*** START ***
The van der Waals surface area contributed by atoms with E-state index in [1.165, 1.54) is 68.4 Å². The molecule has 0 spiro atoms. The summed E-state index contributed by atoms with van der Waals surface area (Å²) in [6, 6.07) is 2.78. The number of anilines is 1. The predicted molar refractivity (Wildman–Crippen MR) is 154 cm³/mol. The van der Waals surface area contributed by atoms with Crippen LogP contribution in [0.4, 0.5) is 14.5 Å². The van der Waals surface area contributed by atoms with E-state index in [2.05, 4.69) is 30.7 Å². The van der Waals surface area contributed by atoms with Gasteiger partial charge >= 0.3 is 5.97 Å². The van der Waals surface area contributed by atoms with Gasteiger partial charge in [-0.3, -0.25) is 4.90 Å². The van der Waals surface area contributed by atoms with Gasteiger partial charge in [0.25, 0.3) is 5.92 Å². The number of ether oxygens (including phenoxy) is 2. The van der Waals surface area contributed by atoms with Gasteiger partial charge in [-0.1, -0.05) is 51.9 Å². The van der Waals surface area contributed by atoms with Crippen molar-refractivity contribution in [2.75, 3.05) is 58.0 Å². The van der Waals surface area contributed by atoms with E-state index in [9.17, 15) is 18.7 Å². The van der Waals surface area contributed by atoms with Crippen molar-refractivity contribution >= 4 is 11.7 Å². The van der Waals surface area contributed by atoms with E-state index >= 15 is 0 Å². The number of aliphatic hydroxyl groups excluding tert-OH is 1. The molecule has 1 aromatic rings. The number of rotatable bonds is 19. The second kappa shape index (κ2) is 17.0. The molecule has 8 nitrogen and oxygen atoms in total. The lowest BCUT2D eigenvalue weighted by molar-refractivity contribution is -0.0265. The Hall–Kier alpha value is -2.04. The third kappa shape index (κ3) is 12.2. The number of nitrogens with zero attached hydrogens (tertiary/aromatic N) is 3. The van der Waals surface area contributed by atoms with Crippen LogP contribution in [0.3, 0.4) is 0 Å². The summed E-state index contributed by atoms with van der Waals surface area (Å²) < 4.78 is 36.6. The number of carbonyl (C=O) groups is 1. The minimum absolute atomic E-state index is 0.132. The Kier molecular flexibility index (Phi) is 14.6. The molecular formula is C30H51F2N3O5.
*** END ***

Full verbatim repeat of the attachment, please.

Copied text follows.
The van der Waals surface area contributed by atoms with E-state index in [1.165, 1.54) is 68.4 Å². The molecule has 0 spiro atoms. The summed E-state index contributed by atoms with van der Waals surface area (Å²) in [6, 6.07) is 2.78. The number of anilines is 1. The predicted molar refractivity (Wildman–Crippen MR) is 154 cm³/mol. The van der Waals surface area contributed by atoms with Crippen LogP contribution in [0.4, 0.5) is 14.5 Å². The van der Waals surface area contributed by atoms with E-state index in [2.05, 4.69) is 30.7 Å². The van der Waals surface area contributed by atoms with Gasteiger partial charge >= 0.3 is 5.97 Å². The van der Waals surface area contributed by atoms with Gasteiger partial charge in [-0.3, -0.25) is 4.90 Å². The van der Waals surface area contributed by atoms with Gasteiger partial charge in [0.25, 0.3) is 5.92 Å². The number of ether oxygens (including phenoxy) is 2. The van der Waals surface area contributed by atoms with Gasteiger partial charge in [-0.1, -0.05) is 51.9 Å². The van der Waals surface area contributed by atoms with Crippen molar-refractivity contribution in [2.75, 3.05) is 58.0 Å². The van der Waals surface area contributed by atoms with E-state index in [9.17, 15) is 18.7 Å². The van der Waals surface area contributed by atoms with Crippen molar-refractivity contribution >= 4 is 11.7 Å². The van der Waals surface area contributed by atoms with E-state index >= 15 is 0 Å². The number of aliphatic hydroxyl groups excluding tert-OH is 1. The molecule has 1 aromatic rings. The number of rotatable bonds is 19. The second kappa shape index (κ2) is 17.0. The molecule has 8 nitrogen and oxygen atoms in total. The lowest BCUT2D eigenvalue weighted by molar-refractivity contribution is -0.0265. The Hall–Kier alpha value is -2.04. The third kappa shape index (κ3) is 12.2. The number of nitrogens with zero attached hydrogens (tertiary/aromatic N) is 3. The van der Waals surface area contributed by atoms with Crippen LogP contribution in [0.3, 0.4) is 0 Å². The summed E-state index contributed by atoms with van der Waals surface area (Å²) < 4.78 is 36.6. The number of carbonyl (C=O) groups is 1. The minimum absolute atomic E-state index is 0.132. The Kier molecular flexibility index (Phi) is 14.6. The molecular formula is C30H51F2N3O5.